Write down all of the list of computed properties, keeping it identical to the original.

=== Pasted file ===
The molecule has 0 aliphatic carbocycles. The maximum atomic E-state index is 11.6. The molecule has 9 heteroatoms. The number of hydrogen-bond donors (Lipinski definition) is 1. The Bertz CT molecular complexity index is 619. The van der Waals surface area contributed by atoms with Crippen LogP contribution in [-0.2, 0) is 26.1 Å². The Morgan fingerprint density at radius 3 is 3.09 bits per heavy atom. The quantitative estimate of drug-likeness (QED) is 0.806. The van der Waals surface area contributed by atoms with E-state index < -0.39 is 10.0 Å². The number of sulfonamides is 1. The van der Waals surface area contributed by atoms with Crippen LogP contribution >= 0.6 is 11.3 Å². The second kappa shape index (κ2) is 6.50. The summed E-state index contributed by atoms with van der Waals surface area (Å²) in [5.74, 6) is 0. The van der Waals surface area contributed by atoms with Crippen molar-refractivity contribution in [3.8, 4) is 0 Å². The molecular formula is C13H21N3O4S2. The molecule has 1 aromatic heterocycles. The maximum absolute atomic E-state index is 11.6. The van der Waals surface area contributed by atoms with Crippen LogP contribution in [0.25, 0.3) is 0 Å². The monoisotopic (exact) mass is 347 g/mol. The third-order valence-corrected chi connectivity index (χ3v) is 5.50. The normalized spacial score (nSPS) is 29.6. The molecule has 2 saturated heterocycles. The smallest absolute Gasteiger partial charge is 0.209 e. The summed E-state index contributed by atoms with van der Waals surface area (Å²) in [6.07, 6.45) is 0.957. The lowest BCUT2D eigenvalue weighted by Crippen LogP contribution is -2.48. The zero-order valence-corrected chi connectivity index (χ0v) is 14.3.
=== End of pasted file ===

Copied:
The molecule has 0 aliphatic carbocycles. The maximum atomic E-state index is 11.6. The molecule has 9 heteroatoms. The number of hydrogen-bond donors (Lipinski definition) is 1. The Bertz CT molecular complexity index is 619. The van der Waals surface area contributed by atoms with Crippen LogP contribution in [-0.2, 0) is 26.1 Å². The Morgan fingerprint density at radius 3 is 3.09 bits per heavy atom. The quantitative estimate of drug-likeness (QED) is 0.806. The van der Waals surface area contributed by atoms with E-state index < -0.39 is 10.0 Å². The number of sulfonamides is 1. The van der Waals surface area contributed by atoms with Crippen LogP contribution >= 0.6 is 11.3 Å². The second kappa shape index (κ2) is 6.50. The summed E-state index contributed by atoms with van der Waals surface area (Å²) in [5.74, 6) is 0. The van der Waals surface area contributed by atoms with Crippen molar-refractivity contribution in [3.8, 4) is 0 Å². The molecular formula is C13H21N3O4S2. The molecule has 1 aromatic heterocycles. The maximum absolute atomic E-state index is 11.6. The van der Waals surface area contributed by atoms with Crippen LogP contribution in [0.25, 0.3) is 0 Å². The monoisotopic (exact) mass is 347 g/mol. The third-order valence-corrected chi connectivity index (χ3v) is 5.50. The normalized spacial score (nSPS) is 29.6. The molecule has 2 saturated heterocycles. The smallest absolute Gasteiger partial charge is 0.209 e. The summed E-state index contributed by atoms with van der Waals surface area (Å²) in [6.07, 6.45) is 0.957. The lowest BCUT2D eigenvalue weighted by Crippen LogP contribution is -2.48. The zero-order valence-corrected chi connectivity index (χ0v) is 14.3.